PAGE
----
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What Can I Do to Sponsor Someone?

After our last workshop on sponsorship, one of our Fellows courageously asked someone to be their career sponsor.

To her surprise, they said yes.

Thank you to this anonymous person for choosing to sponsor our Fellow, this is a very practical and evidence-based approach to addressing the balance in senior leadership and supporting greater diversity (see for example Ann Hewlett: The Sponsor Effect). 

Sponsoring someone who looks differently from you, for example from a group that is less represented in senior leadership such as black working mothers, is one of the most practical ways to advance equality. 

The sponsor asked the Fellow: what exactly should I do to sponsor you? 

I was so inspired by this Fellow and her sponsor that I committed to write a list of ideas for her sponsor, hopefully, this is useful and feel free to let me know of any ideas you have!

Top 8 ideas of what a sponsor could do for you:

  1. Provide air cover so you can take perceived risks: do you want to try a new flexible working arrangement that has never been done before in your department? Your sponsor can back you when you are not there: “I know Shanna will make this work”.
  2. Share what keeps senior leaders awake at night at the moment: there are some things that are on senior leaders’ minds that most staff aren’t aware of. If you know what they are, you will make a positive contribution and get noticed.
  3. Blind spots: give you really candid feedback on the readiness for that next role and let you know what blind spots you have, i.e. what things you need to develop for the next role that you are not aware you are lacking.
  4. Opportunities to get seen: are there conferences you should attend? Are there meetings you should present at? Are there awards you should apply to?
  5. Connect for coffees: if there is something you are working on, do they know someone you should meet with for a quick virtual coffee to further your thinking? Remember, it is the second-degree connections that make the best career progression.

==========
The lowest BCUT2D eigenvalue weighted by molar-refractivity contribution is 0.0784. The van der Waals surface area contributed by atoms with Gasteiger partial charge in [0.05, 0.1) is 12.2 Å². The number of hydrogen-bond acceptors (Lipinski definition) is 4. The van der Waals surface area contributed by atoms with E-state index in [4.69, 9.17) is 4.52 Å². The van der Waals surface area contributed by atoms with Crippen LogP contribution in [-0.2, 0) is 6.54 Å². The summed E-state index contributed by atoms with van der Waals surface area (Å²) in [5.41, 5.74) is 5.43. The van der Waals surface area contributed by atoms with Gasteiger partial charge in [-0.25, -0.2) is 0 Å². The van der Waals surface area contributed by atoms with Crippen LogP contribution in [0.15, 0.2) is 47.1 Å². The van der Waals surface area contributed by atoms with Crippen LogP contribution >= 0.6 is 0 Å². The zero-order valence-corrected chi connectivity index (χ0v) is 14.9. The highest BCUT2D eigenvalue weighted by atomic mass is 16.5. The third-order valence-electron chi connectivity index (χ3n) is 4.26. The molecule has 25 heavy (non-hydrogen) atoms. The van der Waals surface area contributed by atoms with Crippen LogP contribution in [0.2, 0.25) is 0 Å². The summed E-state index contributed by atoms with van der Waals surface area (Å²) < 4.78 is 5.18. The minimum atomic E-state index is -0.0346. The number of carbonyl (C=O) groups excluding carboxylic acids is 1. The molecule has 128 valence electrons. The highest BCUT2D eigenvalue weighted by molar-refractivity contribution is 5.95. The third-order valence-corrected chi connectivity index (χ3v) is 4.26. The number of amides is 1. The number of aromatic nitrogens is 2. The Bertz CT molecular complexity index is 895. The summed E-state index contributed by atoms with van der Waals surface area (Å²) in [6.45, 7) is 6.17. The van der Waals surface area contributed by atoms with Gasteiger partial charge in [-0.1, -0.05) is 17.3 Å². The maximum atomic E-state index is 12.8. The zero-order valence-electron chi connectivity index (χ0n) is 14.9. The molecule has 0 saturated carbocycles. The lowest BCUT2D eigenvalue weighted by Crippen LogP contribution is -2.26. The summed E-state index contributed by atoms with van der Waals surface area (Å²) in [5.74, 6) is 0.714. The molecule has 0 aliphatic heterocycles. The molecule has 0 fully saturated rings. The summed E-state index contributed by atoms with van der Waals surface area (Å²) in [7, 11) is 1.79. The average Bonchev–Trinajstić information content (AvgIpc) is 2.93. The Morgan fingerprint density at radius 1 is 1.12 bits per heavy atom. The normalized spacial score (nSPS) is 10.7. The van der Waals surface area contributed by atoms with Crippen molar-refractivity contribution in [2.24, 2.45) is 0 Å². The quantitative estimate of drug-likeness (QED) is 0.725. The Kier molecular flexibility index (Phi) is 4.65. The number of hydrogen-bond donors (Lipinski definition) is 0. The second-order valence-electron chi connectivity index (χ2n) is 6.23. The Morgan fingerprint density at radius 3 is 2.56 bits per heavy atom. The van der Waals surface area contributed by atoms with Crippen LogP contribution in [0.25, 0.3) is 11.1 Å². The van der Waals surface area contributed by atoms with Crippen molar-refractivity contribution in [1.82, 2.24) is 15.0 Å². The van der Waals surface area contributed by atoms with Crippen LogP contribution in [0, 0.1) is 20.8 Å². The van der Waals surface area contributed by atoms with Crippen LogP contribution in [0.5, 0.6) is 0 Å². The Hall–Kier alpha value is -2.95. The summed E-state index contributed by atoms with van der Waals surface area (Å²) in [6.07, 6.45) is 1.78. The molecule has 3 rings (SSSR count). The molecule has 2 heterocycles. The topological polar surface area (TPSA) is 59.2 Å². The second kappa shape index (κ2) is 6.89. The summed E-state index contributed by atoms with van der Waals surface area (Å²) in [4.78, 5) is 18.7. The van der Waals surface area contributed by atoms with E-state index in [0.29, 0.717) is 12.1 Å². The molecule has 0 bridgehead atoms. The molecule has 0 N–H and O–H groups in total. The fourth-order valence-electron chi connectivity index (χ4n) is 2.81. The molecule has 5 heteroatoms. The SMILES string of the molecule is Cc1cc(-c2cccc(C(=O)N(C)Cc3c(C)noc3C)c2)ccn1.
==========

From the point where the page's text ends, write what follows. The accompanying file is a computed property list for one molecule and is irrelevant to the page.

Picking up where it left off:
6. “S/he’s good”: when your name comes up in conversation, state their confidence in you.
  7. Inside information: where appropriate, give you information that only a select few know that might affect career progression opportunities – e.g. that a new department will be created soon that will need a leader or that what the board really wants is more research proposals.
  8. Budget: if relevant, give you inside tips on how to access pockets of unused budget for your idea which the budget holder is keen to get used before the financial year deadline.

Don’t forget:

  • Research shows sponsorship is really important for career development, especially for women and ethnic minorities (see Sylvia Ann Hewlett’s book Forget a Mentor, Find a Sponsor)
  • As we discuss on the Leaders Plus Fellowship, Sponsorship is reciprocal: it only happens when you give a lot to the sponsor, too.
  • You can get a sponsor without officially asking for the sponsorship relationship, it also works without the official invitation to be a sponsor. 

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